You may have heard that light is “a particle and a wave.” (More correctly, light has wave-like and particle-like properties.)
The kicker is that, if you observe light’s wave properties, its particle properties go away. And vice versa. Look for light’s particle-like properties, and — poof — it stops having wave-like ones.
To quote J.B.S. Haldane, “[T]he Universe is not only queerer than we suppose, but queerer than we can suppose.”
Down at the quantum level, reality is fuzzy and undetermined. Above that level, reality does appear to work like a machine and is (as far as we can tell) physically determined — nothing is random.
A key question is whether, and how, quantum effects affect the larger world. We don’t see that quantum fuzziness at the macro level. Quantum effects decohere at the macro, or classical mechanics, level.
Even chemistry is physically determined, so to the extent we’re bio-chemical machines, it would seem we are just big squishy clocks ticking out the minutes of predetermined lives.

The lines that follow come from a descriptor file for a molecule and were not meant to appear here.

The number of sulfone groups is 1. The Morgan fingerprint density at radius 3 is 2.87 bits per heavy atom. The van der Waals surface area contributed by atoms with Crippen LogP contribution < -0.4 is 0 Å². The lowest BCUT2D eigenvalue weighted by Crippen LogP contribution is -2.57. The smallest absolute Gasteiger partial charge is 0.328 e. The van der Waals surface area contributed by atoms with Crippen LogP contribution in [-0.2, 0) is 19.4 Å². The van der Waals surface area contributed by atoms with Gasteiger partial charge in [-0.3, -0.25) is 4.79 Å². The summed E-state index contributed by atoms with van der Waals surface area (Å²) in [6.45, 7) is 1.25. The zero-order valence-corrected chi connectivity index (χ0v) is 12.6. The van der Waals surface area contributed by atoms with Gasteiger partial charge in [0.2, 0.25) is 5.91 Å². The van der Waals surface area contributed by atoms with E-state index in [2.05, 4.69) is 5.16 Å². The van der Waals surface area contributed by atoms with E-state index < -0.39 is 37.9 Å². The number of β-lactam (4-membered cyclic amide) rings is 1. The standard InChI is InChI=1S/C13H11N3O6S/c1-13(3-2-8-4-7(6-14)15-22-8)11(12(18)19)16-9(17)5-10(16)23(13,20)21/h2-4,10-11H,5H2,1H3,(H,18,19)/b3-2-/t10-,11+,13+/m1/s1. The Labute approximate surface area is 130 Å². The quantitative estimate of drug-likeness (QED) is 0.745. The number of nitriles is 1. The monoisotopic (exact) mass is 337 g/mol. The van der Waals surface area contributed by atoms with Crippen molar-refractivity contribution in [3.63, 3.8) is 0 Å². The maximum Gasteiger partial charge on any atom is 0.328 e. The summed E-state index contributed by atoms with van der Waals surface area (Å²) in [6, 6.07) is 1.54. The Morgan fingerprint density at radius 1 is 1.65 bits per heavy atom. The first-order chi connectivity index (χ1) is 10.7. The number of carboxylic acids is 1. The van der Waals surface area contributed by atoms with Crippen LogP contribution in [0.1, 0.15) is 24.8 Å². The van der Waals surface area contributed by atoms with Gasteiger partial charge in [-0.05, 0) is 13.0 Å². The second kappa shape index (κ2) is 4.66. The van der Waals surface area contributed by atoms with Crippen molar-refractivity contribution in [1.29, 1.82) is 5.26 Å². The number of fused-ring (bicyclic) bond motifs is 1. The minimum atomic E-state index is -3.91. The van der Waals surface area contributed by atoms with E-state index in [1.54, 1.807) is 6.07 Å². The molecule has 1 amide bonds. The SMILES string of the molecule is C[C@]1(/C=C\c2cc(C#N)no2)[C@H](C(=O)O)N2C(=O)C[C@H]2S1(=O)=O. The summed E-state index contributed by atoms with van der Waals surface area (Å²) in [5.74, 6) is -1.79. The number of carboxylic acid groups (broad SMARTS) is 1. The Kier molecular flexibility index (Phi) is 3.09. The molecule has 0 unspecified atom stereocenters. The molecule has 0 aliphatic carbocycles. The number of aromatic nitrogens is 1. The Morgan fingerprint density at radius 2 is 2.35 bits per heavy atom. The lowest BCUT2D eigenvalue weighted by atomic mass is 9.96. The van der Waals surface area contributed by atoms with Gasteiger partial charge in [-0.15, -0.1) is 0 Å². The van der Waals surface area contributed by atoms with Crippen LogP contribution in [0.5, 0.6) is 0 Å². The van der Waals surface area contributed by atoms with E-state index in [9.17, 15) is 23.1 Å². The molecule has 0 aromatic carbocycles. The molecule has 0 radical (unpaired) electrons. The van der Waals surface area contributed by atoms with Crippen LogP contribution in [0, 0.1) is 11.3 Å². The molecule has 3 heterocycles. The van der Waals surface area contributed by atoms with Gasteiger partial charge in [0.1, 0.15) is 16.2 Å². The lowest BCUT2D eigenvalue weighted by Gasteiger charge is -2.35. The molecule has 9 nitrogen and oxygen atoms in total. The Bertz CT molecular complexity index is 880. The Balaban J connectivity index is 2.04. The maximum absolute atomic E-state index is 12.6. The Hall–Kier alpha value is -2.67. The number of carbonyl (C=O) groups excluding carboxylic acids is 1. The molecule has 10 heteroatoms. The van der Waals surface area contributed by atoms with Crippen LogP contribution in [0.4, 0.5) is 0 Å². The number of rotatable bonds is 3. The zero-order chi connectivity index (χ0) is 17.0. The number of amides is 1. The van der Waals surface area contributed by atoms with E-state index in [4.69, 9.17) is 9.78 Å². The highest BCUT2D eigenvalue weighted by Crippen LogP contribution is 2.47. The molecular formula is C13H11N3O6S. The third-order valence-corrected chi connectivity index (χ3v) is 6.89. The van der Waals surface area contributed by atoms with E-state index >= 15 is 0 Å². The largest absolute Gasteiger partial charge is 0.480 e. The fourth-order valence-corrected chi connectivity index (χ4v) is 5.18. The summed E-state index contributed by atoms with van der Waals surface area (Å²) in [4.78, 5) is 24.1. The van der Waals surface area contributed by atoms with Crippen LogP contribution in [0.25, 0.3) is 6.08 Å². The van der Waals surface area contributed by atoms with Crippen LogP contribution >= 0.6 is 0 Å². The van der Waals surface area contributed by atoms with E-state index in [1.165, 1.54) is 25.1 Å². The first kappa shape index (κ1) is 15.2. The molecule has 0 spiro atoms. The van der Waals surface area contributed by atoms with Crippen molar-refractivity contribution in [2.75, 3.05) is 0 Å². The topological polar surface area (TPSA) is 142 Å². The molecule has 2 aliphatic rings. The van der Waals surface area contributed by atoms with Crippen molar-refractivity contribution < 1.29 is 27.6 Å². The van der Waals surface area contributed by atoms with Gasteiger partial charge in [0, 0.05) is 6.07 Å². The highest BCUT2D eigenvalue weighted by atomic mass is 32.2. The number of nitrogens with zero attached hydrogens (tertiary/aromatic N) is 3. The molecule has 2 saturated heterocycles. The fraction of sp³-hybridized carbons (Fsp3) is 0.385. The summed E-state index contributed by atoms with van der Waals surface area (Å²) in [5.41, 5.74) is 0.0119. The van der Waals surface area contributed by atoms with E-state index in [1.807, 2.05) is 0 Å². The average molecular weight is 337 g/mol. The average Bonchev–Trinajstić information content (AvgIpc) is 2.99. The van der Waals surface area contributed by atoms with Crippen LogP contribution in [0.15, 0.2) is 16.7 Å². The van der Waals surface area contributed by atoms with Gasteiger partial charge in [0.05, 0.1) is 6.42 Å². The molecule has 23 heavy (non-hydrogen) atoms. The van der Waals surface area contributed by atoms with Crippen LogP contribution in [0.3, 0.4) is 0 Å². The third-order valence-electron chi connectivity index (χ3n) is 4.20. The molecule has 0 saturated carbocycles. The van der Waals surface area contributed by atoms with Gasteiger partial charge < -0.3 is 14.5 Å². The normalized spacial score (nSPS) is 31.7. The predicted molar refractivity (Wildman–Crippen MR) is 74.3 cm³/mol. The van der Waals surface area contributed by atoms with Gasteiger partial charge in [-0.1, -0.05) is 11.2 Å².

Quantum computing — the next big thing — faces the challenge of avoiding decoherence long enough to do useful calculations. The challenge is a huge one, because a coherent state is extremely difficult to maintain (and I have certainly found that to be true, especially when beer is involved).
Do our brains somehow make use of quantum effects in consciousness? If so, that would provide an escape from the idea that every thought, every feeling, every action you take, was determined by past events.
Quantum effects, if they can be found in the brain, could allow for free will.
But so far there is no evidence that such exist. We are left truly wondering if our wondering is preordained in a script written long, long ago.